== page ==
Sunday, May 31, 2009

The American Love Affair with the Automobile is History

As I sit here writing this, General Motors (GM), once the nation's largest employer, is about ten minutes away from filing for a "government led" bankruptcy. What that means is, once the dust has settled, the federal government is going to wind up controlling about sixty percent of the company.

It will represent the largest industrial bankruptcy in this nation's history.

For those of us who fell in love with the automobile during our formative years, and who now make up a decidedly dwindling number of true "car enthusiasts," this is not a happy time, and it doesn't matter whether you were really a Mopar aficionado or a Ford guy. GM was part of the "Big Three," and seeing it in this sorry condition is akin to a kick in the bag.

P.J. O'Rourke, author of twelve books, and who has written for Car & Driver (my favorite car mag for two decades) among other publications, has opined as to what it was that killed the love affair Americans once had with the automobile:

Thus cars usurped the place of horses in our hearts. Once we’d caught a glimpse of a well-turned Goodyear, checked out the curves of the bodywork and gaped at that swell pair of headlights, well, the old gray mare was not what she used to be. We embarked upon life in the fast lane with our new paramour. It was a great love story of man and machine. The road to the future was paved with bliss.

Then we got married and moved to the suburbs. Being away from central cities meant Americans had to spend more of their time driving. Over the years away got farther away. Eventually this meant that Americans had to spend all of their time driving. The play date was 40 miles from the Chuck E. Cheese. The swim meet was 40 miles from the cello lesson. The Montessori was 40 miles from the math coach. Mom’s job was 40 miles from Dad’s job and the three-car garage was 40 miles from both.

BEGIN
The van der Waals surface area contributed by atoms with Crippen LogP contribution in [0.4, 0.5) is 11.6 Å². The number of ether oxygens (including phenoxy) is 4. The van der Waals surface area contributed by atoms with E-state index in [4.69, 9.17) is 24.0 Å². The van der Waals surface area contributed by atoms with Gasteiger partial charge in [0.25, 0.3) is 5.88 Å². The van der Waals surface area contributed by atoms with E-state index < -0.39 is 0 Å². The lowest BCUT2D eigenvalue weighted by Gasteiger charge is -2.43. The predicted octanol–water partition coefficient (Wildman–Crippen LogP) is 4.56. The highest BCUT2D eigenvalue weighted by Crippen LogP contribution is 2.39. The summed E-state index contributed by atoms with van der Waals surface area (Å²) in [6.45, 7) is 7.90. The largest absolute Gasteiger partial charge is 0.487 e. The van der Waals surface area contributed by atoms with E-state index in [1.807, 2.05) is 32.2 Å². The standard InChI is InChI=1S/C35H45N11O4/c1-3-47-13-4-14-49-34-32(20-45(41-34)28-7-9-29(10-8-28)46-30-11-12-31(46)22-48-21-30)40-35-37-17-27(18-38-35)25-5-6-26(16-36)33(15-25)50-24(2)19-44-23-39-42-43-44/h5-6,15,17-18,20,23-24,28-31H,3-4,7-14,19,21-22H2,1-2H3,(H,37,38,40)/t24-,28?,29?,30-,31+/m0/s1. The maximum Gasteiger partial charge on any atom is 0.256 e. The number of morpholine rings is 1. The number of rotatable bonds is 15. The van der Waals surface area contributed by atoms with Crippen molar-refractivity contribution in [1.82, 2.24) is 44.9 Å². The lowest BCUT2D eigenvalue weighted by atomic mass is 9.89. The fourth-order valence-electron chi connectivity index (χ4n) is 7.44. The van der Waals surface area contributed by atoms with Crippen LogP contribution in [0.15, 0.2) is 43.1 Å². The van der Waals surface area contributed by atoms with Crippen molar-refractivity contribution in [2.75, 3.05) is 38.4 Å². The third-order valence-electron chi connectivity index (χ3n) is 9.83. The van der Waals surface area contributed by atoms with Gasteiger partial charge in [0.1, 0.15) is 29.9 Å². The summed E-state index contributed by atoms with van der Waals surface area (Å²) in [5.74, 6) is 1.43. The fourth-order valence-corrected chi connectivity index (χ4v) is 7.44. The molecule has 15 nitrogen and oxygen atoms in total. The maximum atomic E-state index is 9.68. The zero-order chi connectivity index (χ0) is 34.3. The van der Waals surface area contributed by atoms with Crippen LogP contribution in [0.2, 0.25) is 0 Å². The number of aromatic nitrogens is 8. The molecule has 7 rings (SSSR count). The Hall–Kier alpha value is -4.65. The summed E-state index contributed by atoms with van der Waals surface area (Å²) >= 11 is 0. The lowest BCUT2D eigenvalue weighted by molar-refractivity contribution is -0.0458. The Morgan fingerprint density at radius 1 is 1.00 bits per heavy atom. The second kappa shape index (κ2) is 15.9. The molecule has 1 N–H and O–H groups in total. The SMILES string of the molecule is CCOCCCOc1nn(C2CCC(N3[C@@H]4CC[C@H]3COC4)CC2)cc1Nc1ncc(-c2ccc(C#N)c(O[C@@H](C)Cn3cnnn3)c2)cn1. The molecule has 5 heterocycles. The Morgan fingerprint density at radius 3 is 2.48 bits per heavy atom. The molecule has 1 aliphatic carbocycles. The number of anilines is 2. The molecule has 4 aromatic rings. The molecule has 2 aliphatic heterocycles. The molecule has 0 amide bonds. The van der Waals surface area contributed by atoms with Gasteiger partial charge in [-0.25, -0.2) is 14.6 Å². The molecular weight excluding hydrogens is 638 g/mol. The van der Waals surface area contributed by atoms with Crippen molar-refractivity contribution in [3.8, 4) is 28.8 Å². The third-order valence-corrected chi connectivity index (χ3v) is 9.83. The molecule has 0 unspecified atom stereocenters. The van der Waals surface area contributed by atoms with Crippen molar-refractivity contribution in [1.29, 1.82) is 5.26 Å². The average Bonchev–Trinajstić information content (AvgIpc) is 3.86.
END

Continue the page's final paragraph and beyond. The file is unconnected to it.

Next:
The car ceased to be object of desire and equipment for adventure and turned into office, rec room, communications hub, breakfast nook and recycling bin—a motorized cup holder. Americans, the richest people on Earth, were stuck in the confines of their crossover SUVs, squeezed into less space than tech-support call-center employees in a Mumbai cubicle farm. Never mind the six-bedroom, eight-bath, pseudo-Tudor with cathedral-ceilinged great room and 1,000-bottle controlled-climate wine cellar. That was a day’s walk away.

We became sick and tired of our cars and even angry at them. Pointy-headed busybodies of the environmentalist, new urbanist, utopian communitarian ilk blamed the victim. They claimed the car had forced us to live in widely scattered settlements in the great wasteland of big-box stores and the Olive Garden. If we would all just get on our Schwinns or hop a trolley, they said, America could become an archipelago of cozy gulags on the Portland, Ore., model with everyone nestled together in the most sustainably carbon-neutral, diverse and ecologically unimpactful way.

You can find P. J.'s entire excellent article here.

It is definitely worth a read.

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When liberty is taken away by force it can be restored by force. When it is relinquished voluntarily by default it can never be recovered. -Dorothy Thompson